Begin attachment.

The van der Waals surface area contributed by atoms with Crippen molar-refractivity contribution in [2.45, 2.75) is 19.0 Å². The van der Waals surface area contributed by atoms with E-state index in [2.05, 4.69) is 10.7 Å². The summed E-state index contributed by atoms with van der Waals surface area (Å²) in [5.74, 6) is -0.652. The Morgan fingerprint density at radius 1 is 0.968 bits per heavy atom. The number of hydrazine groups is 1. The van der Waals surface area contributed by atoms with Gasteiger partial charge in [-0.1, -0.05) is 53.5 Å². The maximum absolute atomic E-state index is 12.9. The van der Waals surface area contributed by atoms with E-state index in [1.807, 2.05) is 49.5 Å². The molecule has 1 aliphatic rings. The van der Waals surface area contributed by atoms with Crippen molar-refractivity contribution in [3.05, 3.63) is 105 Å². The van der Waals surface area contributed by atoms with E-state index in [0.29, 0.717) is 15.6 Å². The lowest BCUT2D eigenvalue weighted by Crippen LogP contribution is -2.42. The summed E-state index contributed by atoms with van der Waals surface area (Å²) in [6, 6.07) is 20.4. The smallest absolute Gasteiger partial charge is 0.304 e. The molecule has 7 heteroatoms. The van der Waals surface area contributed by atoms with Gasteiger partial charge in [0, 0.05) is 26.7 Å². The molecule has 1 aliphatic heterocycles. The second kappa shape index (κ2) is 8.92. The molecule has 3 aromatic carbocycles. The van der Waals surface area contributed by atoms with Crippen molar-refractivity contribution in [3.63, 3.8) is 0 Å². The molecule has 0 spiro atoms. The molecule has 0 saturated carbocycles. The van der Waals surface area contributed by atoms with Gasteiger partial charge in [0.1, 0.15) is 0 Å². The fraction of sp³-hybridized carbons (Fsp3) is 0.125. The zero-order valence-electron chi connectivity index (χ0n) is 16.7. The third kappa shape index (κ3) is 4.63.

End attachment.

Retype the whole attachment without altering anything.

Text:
The van der Waals surface area contributed by atoms with Crippen molar-refractivity contribution in [2.45, 2.75) is 19.0 Å². The van der Waals surface area contributed by atoms with E-state index in [2.05, 4.69) is 10.7 Å². The summed E-state index contributed by atoms with van der Waals surface area (Å²) in [5.74, 6) is -0.652. The Morgan fingerprint density at radius 1 is 0.968 bits per heavy atom. The number of hydrazine groups is 1. The van der Waals surface area contributed by atoms with Gasteiger partial charge in [-0.1, -0.05) is 53.5 Å². The maximum absolute atomic E-state index is 12.9. The van der Waals surface area contributed by atoms with E-state index in [1.807, 2.05) is 49.5 Å². The molecule has 1 aliphatic rings. The van der Waals surface area contributed by atoms with Crippen molar-refractivity contribution in [3.05, 3.63) is 105 Å². The van der Waals surface area contributed by atoms with E-state index in [0.29, 0.717) is 15.6 Å². The lowest BCUT2D eigenvalue weighted by Crippen LogP contribution is -2.42. The summed E-state index contributed by atoms with van der Waals surface area (Å²) in [6, 6.07) is 20.4. The smallest absolute Gasteiger partial charge is 0.304 e. The molecule has 7 heteroatoms. The van der Waals surface area contributed by atoms with Gasteiger partial charge in [0, 0.05) is 26.7 Å². The molecule has 1 aliphatic heterocycles. The second kappa shape index (κ2) is 8.92. The molecule has 3 aromatic carbocycles. The van der Waals surface area contributed by atoms with Crippen molar-refractivity contribution in [3.63, 3.8) is 0 Å². The molecule has 0 spiro atoms. The molecule has 0 saturated carbocycles. The van der Waals surface area contributed by atoms with Gasteiger partial charge in [0.1, 0.15) is 0 Å². The fraction of sp³-hybridized carbons (Fsp3) is 0.125. The zero-order valence-electron chi connectivity index (χ0n) is 16.7. The third kappa shape index (κ3) is 4.63.